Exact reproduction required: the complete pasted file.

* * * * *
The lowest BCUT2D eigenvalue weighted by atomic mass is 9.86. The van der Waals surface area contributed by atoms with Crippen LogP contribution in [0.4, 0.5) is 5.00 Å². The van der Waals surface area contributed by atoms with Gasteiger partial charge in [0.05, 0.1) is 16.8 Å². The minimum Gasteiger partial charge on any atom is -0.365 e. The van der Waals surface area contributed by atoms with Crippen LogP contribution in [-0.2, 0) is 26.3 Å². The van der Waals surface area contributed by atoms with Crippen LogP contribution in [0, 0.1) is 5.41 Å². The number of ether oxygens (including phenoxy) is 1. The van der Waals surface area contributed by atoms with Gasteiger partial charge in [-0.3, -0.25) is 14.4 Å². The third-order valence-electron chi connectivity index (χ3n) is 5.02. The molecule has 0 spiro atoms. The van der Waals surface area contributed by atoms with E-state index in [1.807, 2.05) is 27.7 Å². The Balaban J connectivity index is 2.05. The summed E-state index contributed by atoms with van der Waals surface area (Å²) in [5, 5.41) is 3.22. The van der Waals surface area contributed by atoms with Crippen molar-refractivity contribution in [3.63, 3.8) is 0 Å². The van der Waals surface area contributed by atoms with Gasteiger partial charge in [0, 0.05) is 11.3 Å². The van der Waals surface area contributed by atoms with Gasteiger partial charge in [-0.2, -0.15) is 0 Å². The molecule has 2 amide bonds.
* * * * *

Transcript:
The lowest BCUT2D eigenvalue weighted by atomic mass is 9.86. The van der Waals surface area contributed by atoms with Crippen LogP contribution in [0.4, 0.5) is 5.00 Å². The van der Waals surface area contributed by atoms with Gasteiger partial charge in [0.05, 0.1) is 16.8 Å². The minimum Gasteiger partial charge on any atom is -0.365 e. The van der Waals surface area contributed by atoms with Crippen LogP contribution in [-0.2, 0) is 26.3 Å². The van der Waals surface area contributed by atoms with Crippen LogP contribution in [0, 0.1) is 5.41 Å². The number of ether oxygens (including phenoxy) is 1. The van der Waals surface area contributed by atoms with Gasteiger partial charge in [-0.3, -0.25) is 14.4 Å². The third-order valence-electron chi connectivity index (χ3n) is 5.02. The molecule has 0 spiro atoms. The van der Waals surface area contributed by atoms with E-state index in [1.807, 2.05) is 27.7 Å². The Balaban J connectivity index is 2.05. The summed E-state index contributed by atoms with van der Waals surface area (Å²) in [5, 5.41) is 3.22. The van der Waals surface area contributed by atoms with Crippen molar-refractivity contribution in [3.63, 3.8) is 0 Å². The van der Waals surface area contributed by atoms with Gasteiger partial charge in [0, 0.05) is 11.3 Å². The van der Waals surface area contributed by atoms with Gasteiger partial charge in [-0.2, -0.15) is 0 Å². The molecule has 2 amide bonds.